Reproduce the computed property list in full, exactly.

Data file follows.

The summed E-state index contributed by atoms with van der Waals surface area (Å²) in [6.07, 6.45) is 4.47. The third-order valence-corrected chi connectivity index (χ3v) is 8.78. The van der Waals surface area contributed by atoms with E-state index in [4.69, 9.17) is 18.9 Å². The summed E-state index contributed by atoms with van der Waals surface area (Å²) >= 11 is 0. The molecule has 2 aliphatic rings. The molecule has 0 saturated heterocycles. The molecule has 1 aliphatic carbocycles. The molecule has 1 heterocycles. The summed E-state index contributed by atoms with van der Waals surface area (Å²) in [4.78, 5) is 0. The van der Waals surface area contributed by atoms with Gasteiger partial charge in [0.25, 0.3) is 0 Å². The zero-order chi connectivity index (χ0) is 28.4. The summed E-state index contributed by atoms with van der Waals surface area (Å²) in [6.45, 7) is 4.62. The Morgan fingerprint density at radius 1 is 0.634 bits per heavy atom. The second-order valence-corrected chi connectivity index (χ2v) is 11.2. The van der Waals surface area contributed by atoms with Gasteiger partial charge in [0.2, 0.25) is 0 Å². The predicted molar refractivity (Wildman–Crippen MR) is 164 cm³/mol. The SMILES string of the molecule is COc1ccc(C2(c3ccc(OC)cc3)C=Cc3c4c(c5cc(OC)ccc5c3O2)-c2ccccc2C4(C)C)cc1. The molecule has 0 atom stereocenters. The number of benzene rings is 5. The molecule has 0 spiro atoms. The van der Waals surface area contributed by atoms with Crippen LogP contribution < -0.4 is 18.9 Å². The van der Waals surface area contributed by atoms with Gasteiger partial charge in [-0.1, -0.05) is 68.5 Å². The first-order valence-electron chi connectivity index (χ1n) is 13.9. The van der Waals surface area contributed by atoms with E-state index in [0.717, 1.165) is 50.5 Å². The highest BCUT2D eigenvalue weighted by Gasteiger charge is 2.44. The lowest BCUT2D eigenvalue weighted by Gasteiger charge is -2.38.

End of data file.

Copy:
The summed E-state index contributed by atoms with van der Waals surface area (Å²) in [6.07, 6.45) is 4.47. The third-order valence-corrected chi connectivity index (χ3v) is 8.78. The van der Waals surface area contributed by atoms with E-state index in [4.69, 9.17) is 18.9 Å². The summed E-state index contributed by atoms with van der Waals surface area (Å²) >= 11 is 0. The molecule has 2 aliphatic rings. The molecule has 0 saturated heterocycles. The molecule has 1 aliphatic carbocycles. The molecule has 1 heterocycles. The summed E-state index contributed by atoms with van der Waals surface area (Å²) in [4.78, 5) is 0. The van der Waals surface area contributed by atoms with Gasteiger partial charge in [0.25, 0.3) is 0 Å². The zero-order chi connectivity index (χ0) is 28.4. The summed E-state index contributed by atoms with van der Waals surface area (Å²) in [6.45, 7) is 4.62. The Morgan fingerprint density at radius 1 is 0.634 bits per heavy atom. The second-order valence-corrected chi connectivity index (χ2v) is 11.2. The van der Waals surface area contributed by atoms with Gasteiger partial charge in [0.2, 0.25) is 0 Å². The predicted molar refractivity (Wildman–Crippen MR) is 164 cm³/mol. The SMILES string of the molecule is COc1ccc(C2(c3ccc(OC)cc3)C=Cc3c4c(c5cc(OC)ccc5c3O2)-c2ccccc2C4(C)C)cc1. The molecule has 0 atom stereocenters. The number of benzene rings is 5. The molecule has 0 spiro atoms. The van der Waals surface area contributed by atoms with Crippen LogP contribution < -0.4 is 18.9 Å². The van der Waals surface area contributed by atoms with Gasteiger partial charge in [-0.1, -0.05) is 68.5 Å². The first-order valence-electron chi connectivity index (χ1n) is 13.9. The van der Waals surface area contributed by atoms with E-state index in [0.717, 1.165) is 50.5 Å². The highest BCUT2D eigenvalue weighted by Gasteiger charge is 2.44. The lowest BCUT2D eigenvalue weighted by Gasteiger charge is -2.38.